When a worker thread needs to notify core QEMU, a pipe or a qemu_eventfd() file descriptor is added to the event loop. The worker thread can write to the file descriptor and the callback will be invoked by the event loop when the file descriptor becomes readable. In addition, a signal must be used to ensure that the event loop is able to run under all circumstances. This approach is used by posix-aio-compat.c and makes more sense (especially the use of signals) after understanding how guest code is executed.

Executing guest code

So far we have mainly looked at the event loop and its central role in QEMU. Equally as important is the ability to execute guest code, without which QEMU could respond to events but would not be very useful.

There are two mechanism for executing guest code: Tiny Code Generator (TCG) and KVM. TCG emulates the guest using dynamic binary translation, also known as Just-in-Time (JIT) compilation. KVM takes advantage of hardware virtualization extensions present in modern Intel and AMD CPUs for safely executing guest code directly on the host CPU. For the purposes of this post the actual techniques do not matter but what matters is that both TCG and KVM allow us to jump into guest code and execute it.

Jumping into guest code takes away our control of execution and gives control to the guest. While a thread is running guest code it cannot simultaneously be in the event loop because the guest has (safe) control of the CPU. Typically the amount of time spent in guest code is limited because reads and writes to emulated device registers and other exceptions cause us to leave the guest and give control back to QEMU. In extreme cases a guest can spend an unbounded amount of time without giving up control and this would make QEMU unresponsive.

In order to solve the problem of guest code hogging QEMU's thread of control signals are used to break out of the guest. A UNIX signal yanks control away from the current flow of execution and invokes a signal handler function. This allows QEMU to take steps to leave guest code and return to its main loop where the event loop can get a chance to process pending events.

The upshot of this is that new events may not be detected immediately if QEMU is currently in guest code. Most of the time QEMU eventually gets around to processing events but this additional latency is a performance problem in itself. For this reason timers, I/O completion, and notifications from worker threads to core QEMU use signals to ensure that the event loop will be run immediately.

You might be wondering what the overall picture between the event loop and an SMP guest with multiple vcpus looks like. Now that the threading model and guest code has been covered we can discuss the overall architecture.

iothread and non-iothread architecture

The traditional architecture is a single QEMU thread that executes guest code and the event loop. This model is also known as non-iothread or !CONFIG_IOTHREAD and is the default when QEMU is built with ./configure && make. The QEMU thread executes guest code until an exception or signal yields back control. Then it runs one iteration of the event loop without blocking in select(2). Afterwards it dives back into guest code and repeats until QEMU is shut down.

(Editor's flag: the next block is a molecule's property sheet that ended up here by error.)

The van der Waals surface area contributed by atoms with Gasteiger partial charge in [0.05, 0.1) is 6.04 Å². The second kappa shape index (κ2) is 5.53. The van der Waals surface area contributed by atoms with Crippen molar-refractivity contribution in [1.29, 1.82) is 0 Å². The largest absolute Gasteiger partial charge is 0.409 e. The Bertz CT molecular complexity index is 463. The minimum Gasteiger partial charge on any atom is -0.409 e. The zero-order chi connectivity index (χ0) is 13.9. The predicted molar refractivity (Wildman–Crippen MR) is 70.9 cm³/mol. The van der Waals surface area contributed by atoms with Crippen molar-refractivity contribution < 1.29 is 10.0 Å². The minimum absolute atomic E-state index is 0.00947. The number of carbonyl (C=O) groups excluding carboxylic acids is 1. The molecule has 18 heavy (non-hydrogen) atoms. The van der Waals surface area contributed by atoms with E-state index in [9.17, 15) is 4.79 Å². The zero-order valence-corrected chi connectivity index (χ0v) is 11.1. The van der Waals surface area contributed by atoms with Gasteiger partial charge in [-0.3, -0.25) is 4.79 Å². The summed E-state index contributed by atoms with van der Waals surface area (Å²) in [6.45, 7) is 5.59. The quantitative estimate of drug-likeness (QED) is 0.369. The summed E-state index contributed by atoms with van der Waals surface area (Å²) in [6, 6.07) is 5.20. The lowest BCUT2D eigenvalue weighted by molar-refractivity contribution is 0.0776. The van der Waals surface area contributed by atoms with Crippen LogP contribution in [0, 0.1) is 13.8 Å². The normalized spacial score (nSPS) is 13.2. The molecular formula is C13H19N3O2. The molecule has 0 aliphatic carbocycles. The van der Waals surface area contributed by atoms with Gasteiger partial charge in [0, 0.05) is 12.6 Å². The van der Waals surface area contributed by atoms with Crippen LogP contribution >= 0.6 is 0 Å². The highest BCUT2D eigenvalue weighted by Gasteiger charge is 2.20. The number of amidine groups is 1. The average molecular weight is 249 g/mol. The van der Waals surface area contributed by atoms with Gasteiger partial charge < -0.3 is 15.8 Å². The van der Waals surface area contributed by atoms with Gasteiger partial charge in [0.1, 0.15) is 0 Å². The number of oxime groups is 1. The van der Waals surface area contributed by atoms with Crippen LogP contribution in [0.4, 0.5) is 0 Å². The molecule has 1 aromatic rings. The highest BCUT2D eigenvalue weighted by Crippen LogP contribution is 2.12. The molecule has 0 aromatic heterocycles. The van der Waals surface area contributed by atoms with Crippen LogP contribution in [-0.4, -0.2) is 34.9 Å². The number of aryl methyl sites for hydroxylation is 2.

If the guest is started with multiple vcpus using -smp 2, for example, no additional QEMU threads will be created. Instead the single QEMU thread multiplexes between two vcpus executing guest code and the event loop. Therefore non-iothread fails to exploit multicore hosts and can result in poor performance for SMP guests.

Note that despite there being only one QEMU thread there may be zero or more worker threads. These threads may be temporarily or permanent. Remember that they perform specialized tasks and do not execute guest code or process events. I wanted to emphasise this because it is easy to be confused by worker threads when monitoring the host and interpret them as vcpu threads. Remember that non-iothread only ever has one QEMU thread.

The newer architecture is one QEMU thread per vcpu plus a dedicated event loop thread. This model is known as iothread or CONFIG_IOTHREAD and can be enabled with ./configure --enable-io-thread at build time. Each vcpu thread can execute guest code in parallel, offering true SMP support, while the iothread runs the event loop. The rule that core QEMU code never runs simultaneously is maintained through a global mutex that synchronizes core QEMU code across the vcpus and iothread. Most of the time vcpus will be executing guest code and do not need to hold the global mutex. Most of the time the iothread is blocked in select(2) and does not need to hold the global mutex.

Note that TCG is not thread-safe so even under the iothread model it multiplexes vcpus across a single QEMU thread. Only KVM can take advantage of per-vcpu threads.

Conclusion and words about the future

Hopefully this helps communicate the overall architecture of QEMU (which KVM inherits). Feel free to leave questions in the comments below.

In the future the details are likely to change and I hope we will see a move to CONFIG_IOTHREAD by default and maybe even a removal of !CONFIG_IOTHREAD.

I will try to update this post as qemu.git changes.